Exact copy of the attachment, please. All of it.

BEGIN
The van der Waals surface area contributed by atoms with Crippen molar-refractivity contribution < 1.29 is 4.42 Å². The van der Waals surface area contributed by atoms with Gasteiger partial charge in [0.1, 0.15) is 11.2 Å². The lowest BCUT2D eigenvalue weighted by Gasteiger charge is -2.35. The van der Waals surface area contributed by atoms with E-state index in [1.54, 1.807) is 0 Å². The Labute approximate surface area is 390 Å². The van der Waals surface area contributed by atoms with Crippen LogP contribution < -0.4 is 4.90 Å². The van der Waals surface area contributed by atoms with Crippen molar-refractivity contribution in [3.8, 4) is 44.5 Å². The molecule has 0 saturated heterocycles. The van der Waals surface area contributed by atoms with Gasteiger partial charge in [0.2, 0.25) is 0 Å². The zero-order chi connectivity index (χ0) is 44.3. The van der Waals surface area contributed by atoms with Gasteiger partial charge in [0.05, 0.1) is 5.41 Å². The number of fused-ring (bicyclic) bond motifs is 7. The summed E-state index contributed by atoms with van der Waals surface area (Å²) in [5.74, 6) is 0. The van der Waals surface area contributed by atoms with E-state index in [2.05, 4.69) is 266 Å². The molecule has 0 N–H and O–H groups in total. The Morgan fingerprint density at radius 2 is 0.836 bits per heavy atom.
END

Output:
The van der Waals surface area contributed by atoms with Crippen molar-refractivity contribution < 1.29 is 4.42 Å². The van der Waals surface area contributed by atoms with Gasteiger partial charge in [0.1, 0.15) is 11.2 Å². The lowest BCUT2D eigenvalue weighted by Gasteiger charge is -2.35. The van der Waals surface area contributed by atoms with E-state index in [1.54, 1.807) is 0 Å². The Labute approximate surface area is 390 Å². The van der Waals surface area contributed by atoms with Crippen LogP contribution < -0.4 is 4.90 Å². The van der Waals surface area contributed by atoms with Crippen molar-refractivity contribution in [3.8, 4) is 44.5 Å². The molecule has 0 saturated heterocycles. The van der Waals surface area contributed by atoms with Gasteiger partial charge in [0.2, 0.25) is 0 Å². The zero-order chi connectivity index (χ0) is 44.3. The van der Waals surface area contributed by atoms with Gasteiger partial charge in [0.05, 0.1) is 5.41 Å². The number of fused-ring (bicyclic) bond motifs is 7. The summed E-state index contributed by atoms with van der Waals surface area (Å²) in [5.74, 6) is 0. The van der Waals surface area contributed by atoms with E-state index in [2.05, 4.69) is 266 Å². The molecule has 0 N–H and O–H groups in total. The Morgan fingerprint density at radius 2 is 0.836 bits per heavy atom.